Directed by Yimou Zhang | Written by Carlo Bernard, Doug Miro, Tony Gilroy, Max Brooks, Edward Zwick, Marshall Herskovitz | 103 min | Netflix
This fantasy blockbuster’s reputation precedes it: The most expensive film ever made in China, a co-production with Hollywood that chose Matt Damon to shore up its international prospects, but gave him both a Twitter-enflaming pony-tail and accusations of being the hero of a White Saviour narrative.
From the producer’s perspective, his appeal is obvious, and I can understand why he’d take the gig — Yimou Zhang is the filmmaker who made the elegant Hero and House of Flying Daggers. On the surface there are things to appreciate here in a semi-camp adventure about two mercenaries in Northern China (Damon’s William and Pablo Pascal’s Tovar) looking for gunpowder. They kill a prehistoric-looking giant lizard and subsequently join up with a well-armed and colour-coded Chinese force on the eponymous Wall, including the spear-wielding Commander Lin Mae (Tian Jing), who takes an interest in William.
But will he help the cause, find a measure of personal honour and protect civilization from this hoard of semi-mystical lizard creatures, called the Tao Tei, or will he stick with the plan and take off with a barrel full of powder?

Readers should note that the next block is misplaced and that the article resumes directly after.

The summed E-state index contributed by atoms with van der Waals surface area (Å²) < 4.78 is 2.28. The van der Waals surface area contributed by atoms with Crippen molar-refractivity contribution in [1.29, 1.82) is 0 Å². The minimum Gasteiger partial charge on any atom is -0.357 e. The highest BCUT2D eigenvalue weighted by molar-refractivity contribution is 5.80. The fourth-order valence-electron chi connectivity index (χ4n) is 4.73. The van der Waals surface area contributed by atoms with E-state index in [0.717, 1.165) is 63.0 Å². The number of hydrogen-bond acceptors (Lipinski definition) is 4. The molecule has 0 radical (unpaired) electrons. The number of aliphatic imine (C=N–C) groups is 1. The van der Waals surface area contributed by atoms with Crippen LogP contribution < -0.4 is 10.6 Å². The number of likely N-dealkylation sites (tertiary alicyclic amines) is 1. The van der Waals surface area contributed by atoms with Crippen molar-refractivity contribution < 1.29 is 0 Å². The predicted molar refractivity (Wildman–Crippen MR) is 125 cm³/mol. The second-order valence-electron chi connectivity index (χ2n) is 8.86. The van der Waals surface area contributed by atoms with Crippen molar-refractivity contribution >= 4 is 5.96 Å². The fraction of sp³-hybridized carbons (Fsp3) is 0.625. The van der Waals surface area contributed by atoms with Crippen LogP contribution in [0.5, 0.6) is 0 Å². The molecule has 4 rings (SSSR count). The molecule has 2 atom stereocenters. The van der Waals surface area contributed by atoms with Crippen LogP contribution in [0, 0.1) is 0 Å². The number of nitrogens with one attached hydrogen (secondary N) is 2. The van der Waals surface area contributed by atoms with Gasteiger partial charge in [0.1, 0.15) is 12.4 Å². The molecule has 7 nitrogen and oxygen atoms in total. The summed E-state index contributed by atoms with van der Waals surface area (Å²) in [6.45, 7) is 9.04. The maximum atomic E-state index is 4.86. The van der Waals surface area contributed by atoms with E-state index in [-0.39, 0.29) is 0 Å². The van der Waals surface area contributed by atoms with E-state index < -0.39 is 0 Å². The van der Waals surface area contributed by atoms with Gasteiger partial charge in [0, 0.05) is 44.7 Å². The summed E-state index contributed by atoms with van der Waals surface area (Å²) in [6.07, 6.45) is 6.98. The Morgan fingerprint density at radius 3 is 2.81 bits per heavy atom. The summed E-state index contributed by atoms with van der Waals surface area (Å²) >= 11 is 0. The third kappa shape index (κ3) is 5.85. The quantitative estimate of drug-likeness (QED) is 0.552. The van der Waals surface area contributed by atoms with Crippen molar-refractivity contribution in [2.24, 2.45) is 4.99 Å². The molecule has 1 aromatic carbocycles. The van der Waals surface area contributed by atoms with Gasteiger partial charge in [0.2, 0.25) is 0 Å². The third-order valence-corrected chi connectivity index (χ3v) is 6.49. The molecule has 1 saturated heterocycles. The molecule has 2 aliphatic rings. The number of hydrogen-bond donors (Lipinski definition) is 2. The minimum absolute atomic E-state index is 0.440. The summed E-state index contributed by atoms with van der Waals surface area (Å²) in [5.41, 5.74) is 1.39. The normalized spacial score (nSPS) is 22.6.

That isn’t really much of a question, is it?
The problem with The Great Wall is it has a pulpy, b-movie spirit but aspires to a classier sort of epic that it never gets close to. To make matters worse, the CGI is substandard throughout, turning what should be thrilling action sequences into video game interstitials. Too much hangs on the handsome production values, the impressive costumes, and shoddy, hole-filled plotting, while the critters are credited with smarts and strategy, but nothing like motivation.
Damon never looks comfortable with either the pony-tail or the amorality, while the suggestion of Irish accent is established early then forgotten. Pascal is more fun, but this could’ve been a romp with a little more humour brought to bear.
And, yes, it does seem misguided that this high-concept Chinese story should be told through the eyes of a white Westerner, even if it turns out the Chinese teach him honour. Zwick and Herskovitz were also mostly responsible for The Last Samurai — I guess they’re the go-to team when you need a white dude saving Asian culture.
Interesting that despite the suggestion of sparks between William and Commander Lin Mae, they never go there. I suspect that’s another calculated decision — Hollywood and the Chinese movie industry can team up and spend a huge amount of money on a so-so blockbuster, but an onscreen interracial romance is off the table.